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Alex Steffen: Where We Are And Where We’re Going
As many of our readers know, Worldchanging’s Alex Steffen has brought the message of big-picture, bright green change to audiences around the world, from Toronto to New Zealand. He has held the attention of world leaders, businesspeople in suits, students in sweatshirts, and many others in between (including the distinguished audience members at TED).

Last spring, Alex delivered the keynote at the Hazel Wolf Environmental Film Festival here in Seattle. Though this intimate event was more informal than most, it’s one of the few presentations from which we have a recording in full. We’re happy to have the chance to share it with you here:
(13 January 2009)
Posting of the full talk. Original talk was given in May 3, 2008.

Reality Report: Bill McKibben

Jason Bradford, Reality Report via Global Public Media
The Reality Report talks to Bill McKibben, author of Deep Economy: TheWealth of Communities and the Durable Future and co-founder of the climate change group

Over the past year or so, much of the thinking about the severity and timeline of climate change has undergone a major shift. In the fall of 2007, a report titled The Big Melt came out that reviewed the rapid loss of polar ice and its likely implications. In December 2007 James Hansen presented a paper at the American Geophysical Union in which it was argued that safe levels of the greenhouse gas carbon dioxide were at least below 350 parts per million, and in fact may be less than 300 ppm. For anyone familiar with climate science and policy this was a stunning conclusion because current levels of CO2 are over 385 ppm. During the winter of 2008 a new report titled Climate Code Red was released that greatly expanded upon The Big Melt and delved into the socio-political implications of the new scientific information, essentially framing the issue in terms of survival requirements on a damaged spaceship Earth. Soon afterwards, a climate activist group called was formed by Bill McKibben and friends to spread the message that policy targets need to reflect the scientific imperative.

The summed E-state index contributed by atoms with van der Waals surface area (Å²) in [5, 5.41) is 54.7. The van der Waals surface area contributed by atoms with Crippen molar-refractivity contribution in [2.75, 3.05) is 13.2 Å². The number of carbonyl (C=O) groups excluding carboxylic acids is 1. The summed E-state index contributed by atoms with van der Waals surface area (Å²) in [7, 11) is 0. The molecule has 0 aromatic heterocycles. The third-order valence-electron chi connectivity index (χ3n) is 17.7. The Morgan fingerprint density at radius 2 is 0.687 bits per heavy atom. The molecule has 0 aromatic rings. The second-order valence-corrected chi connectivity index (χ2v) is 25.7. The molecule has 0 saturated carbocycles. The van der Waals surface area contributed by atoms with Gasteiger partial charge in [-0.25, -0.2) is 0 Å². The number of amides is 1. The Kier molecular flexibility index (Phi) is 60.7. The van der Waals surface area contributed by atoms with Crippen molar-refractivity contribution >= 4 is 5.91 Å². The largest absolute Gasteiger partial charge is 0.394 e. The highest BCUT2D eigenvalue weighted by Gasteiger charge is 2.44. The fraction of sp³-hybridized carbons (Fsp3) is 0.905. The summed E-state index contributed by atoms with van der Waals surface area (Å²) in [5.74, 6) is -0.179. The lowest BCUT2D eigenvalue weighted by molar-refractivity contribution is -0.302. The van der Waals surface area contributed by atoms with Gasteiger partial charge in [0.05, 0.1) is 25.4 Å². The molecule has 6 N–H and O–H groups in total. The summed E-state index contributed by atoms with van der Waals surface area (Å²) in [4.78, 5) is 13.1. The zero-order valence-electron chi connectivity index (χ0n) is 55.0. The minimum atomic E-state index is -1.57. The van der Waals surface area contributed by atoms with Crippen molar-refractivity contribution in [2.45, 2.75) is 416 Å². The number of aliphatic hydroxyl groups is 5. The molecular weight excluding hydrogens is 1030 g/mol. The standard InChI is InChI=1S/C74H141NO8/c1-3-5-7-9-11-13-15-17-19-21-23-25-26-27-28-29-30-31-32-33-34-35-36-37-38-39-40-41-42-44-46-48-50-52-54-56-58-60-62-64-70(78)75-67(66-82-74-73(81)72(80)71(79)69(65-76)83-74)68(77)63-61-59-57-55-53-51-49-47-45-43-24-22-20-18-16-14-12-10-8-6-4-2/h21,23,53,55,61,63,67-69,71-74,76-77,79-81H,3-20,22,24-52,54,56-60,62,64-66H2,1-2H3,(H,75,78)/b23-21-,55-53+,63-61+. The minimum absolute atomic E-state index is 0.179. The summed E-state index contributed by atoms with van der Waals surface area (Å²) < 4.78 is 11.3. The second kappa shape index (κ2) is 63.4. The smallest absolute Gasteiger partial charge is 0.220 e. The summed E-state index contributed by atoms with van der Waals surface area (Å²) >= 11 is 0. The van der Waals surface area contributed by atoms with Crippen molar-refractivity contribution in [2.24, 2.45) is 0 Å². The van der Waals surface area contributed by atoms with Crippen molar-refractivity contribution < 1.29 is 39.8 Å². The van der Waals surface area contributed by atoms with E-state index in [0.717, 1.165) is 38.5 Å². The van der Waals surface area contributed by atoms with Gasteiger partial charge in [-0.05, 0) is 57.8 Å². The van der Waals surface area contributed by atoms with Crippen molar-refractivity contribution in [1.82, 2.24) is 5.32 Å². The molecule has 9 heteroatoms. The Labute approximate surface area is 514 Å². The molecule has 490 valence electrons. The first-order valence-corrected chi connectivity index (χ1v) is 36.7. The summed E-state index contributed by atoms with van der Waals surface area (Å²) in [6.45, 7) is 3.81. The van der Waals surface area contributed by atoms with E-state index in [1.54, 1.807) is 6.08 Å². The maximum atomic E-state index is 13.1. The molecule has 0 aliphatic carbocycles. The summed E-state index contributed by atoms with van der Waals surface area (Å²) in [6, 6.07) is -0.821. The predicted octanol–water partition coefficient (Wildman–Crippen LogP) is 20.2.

Previous shows of the Reality Report interviewed Jamie Henn, a cofounder of, and Philip Sutton, a co-author of Climate Code Red.

This show brings us up to date since those developments–and a lot has occurred, including international climate change policy meetings in Poland, more information from scientists, a new U.S. president, and major disruptions to the global economy.

I am very pleased to have Bill McKibben on the program. Bill has been along-time champion of ecologically grounded economies, a safe climate campaigner, a popular writer, and teacher to many.

For more information, here are two sites dealing with policies and mechanisms on carbon emissions:

See the Post Carbon Institute’s Energy Scarcity and the Path to Energy, Economic, and Environmental Recovery for our recommendations on carbon and energy policy.

(12 January 2009)

The Effect of Natural Gradients on the Net Energy Profits from Corn Ethanol

EROI Guy, The Oil Drum: Net Energy
Scaling biofuels from the level of the laboratory or pilot-plants to commercial production is the Achilles’ Heel of almost all biofuels. One major problem is that biofuels use feedstocks that are invariably less energy dense than their fossil fuel counterparts. For example, there are approximately 45 MJ per kilogram contained in both the finished product of gasoline and crude oil, while ethanol has an energy density of about 26 MJ per kilogram and corn has only 16 MJ per kilogram. In general, this means that large amounts of corn must be grown and harvested to equal even a small portion of our gasoline consumption on an energy equivalent level, which will undoubtedly expand the land area that is impacted by the production process of corn-based ethanol.

The primary message to be gleaned from this post is that “scaling-up” corn-based ethanol or other similar biofuel projects usually have complications, such as lower corn yields on marginal lands, and these complications tend to increase the costs, not the gains, associated with converting feedstocks with low energy densities to final products with higher energy densities.
(13 January 2009)